Planning board denies rezoning for potential riverside hotel
NEW HANOVER COUNTY (WWAY) — Thursday evening, the New Hanover County Planning Board voting to deny rezoning land by the battleship to be riverside urban mixed use, putting developers’ plans to build a riverside hotel on hold.
These plans included three towers more than 240 feet tall across from Wilmington’s downtown. Though some believe the hotel and zoning could bring more business to Wilmington, others worry about environmental impact and it’s influence over the city’s look.
Dozens of people submitted comments and spoke out against the rezoning for Battleship Point Thursday.
“If you build that entire area with hardened shorelines, you literally put the river in a straight jacket,” said one speaker, who said he was a retired Army Corp Engineer.
Many speakers factored climate change and rising river levels into the conversation.
“If this structure will remain, it will be an island, and the roads servicing this will be subject to high tide flooding,” said another speaker.
Battleship Point architect, Toby Keeton explained the project is meant to be environmentally adaptive. According to Keeton, they’re raising the structure far above river levels, placing parking decks beneath the hotel, planning to fill each level as tides rise.
“They can be filled again and again and again to respond to that change over time,” he explained.
New Hanover County typically measures it’s structures from top to bottom, and limits buildings of this kind to about 240 feet. Developers say the structure will be just that, not including the parking deck it will be built on.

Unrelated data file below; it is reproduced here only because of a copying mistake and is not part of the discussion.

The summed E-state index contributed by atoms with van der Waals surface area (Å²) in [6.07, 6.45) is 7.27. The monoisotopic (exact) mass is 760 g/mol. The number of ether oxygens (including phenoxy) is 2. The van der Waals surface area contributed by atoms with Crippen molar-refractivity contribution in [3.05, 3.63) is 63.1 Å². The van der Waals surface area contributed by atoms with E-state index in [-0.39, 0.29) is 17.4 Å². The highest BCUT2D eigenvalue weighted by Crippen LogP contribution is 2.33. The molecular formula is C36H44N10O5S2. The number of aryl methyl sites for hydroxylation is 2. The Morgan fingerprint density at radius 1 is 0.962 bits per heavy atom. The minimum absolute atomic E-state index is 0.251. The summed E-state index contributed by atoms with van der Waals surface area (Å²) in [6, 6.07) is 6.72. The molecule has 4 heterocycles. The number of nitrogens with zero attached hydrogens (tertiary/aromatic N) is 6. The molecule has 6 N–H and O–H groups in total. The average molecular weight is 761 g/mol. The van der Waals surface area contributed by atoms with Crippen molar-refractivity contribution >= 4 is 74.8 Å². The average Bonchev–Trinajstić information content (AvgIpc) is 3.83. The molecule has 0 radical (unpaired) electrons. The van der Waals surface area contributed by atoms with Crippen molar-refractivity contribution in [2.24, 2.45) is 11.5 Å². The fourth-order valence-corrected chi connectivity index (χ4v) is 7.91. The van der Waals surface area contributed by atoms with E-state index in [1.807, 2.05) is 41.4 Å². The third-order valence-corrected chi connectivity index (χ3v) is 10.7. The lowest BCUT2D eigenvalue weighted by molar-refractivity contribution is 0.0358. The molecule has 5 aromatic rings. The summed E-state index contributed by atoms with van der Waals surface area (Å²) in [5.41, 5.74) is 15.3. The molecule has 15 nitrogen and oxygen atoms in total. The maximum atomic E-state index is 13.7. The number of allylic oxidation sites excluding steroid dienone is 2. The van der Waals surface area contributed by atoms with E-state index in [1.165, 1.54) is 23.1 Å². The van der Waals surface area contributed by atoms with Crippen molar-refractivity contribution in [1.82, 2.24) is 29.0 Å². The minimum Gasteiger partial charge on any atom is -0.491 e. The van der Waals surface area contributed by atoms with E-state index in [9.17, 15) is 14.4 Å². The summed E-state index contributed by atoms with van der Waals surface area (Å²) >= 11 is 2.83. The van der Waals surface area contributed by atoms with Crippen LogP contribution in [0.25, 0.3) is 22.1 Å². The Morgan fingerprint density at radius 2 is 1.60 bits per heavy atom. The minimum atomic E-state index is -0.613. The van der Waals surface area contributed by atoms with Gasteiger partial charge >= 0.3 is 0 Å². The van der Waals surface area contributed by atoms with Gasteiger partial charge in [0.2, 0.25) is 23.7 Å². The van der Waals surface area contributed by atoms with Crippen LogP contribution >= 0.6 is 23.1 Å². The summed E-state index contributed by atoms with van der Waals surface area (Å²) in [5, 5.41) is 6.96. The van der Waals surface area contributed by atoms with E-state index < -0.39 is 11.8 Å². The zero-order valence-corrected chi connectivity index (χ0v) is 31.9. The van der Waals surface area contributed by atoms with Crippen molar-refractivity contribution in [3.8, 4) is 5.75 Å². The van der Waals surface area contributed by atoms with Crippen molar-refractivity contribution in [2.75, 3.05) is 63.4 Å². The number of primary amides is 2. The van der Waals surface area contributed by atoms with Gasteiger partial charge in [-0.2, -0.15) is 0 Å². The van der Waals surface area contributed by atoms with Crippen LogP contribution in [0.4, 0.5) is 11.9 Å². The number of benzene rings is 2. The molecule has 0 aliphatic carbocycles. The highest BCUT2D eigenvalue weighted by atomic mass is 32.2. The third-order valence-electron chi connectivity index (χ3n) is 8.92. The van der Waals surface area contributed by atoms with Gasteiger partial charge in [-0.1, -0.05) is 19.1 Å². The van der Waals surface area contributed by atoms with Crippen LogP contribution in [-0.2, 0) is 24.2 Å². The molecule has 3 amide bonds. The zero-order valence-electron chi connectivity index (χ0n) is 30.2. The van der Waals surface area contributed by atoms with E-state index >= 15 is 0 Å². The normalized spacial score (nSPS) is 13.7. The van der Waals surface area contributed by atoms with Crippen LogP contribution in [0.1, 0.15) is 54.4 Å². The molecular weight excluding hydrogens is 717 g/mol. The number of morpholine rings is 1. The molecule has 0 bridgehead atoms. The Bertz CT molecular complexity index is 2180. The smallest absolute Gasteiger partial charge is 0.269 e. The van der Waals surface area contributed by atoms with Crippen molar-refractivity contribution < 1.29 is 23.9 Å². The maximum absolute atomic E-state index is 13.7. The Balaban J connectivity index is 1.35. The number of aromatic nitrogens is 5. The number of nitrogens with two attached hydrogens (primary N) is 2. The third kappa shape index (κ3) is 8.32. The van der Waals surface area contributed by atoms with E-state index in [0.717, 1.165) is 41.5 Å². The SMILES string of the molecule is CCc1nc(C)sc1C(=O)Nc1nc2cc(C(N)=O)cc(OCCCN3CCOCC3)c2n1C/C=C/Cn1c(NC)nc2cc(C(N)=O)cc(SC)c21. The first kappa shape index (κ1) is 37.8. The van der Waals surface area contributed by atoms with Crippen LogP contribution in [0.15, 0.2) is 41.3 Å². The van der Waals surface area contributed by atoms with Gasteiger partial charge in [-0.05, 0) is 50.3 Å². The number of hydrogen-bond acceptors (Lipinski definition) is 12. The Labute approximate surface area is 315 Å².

“I really thought they were trying to limit the height to 240,” said Board Chair Jeffrey Petroff. “They’re saying 240 above parking. And I understand they’re only proposing a few levels of parking. But this is a text amendment.”
Board members emphasized text amendments they approve will need to apply to other structures down the road. Though developers said they needed to raise the structure because it sits on a dynamic flood plain, they were willing to compromise on height.
“That area is an industrial disaster,” said developer Frank Pasquale. “You don’t like 241 feet? Tell me what you like.”
With concerns over impact on the city’s look, the building’s height, and it’s environmental impact, the board denied rezoning the riverside property.
However, the board approved a continuation for developers, meaning the conversation could return in a future board meeting.
In response to this outcome, developers’ attorney, Jim Lee stated:
“We are disappointed, but will not stop in our efforts to save and transform that land and river that surrounds it. The county and city deserve a vibrant waterfront on both sides of the river. It’s always easier to be the no-vote. It’s much harder to have vision and think ahead. We’ll continue on the positive path. There are plenty of options and we’ll pursue them.”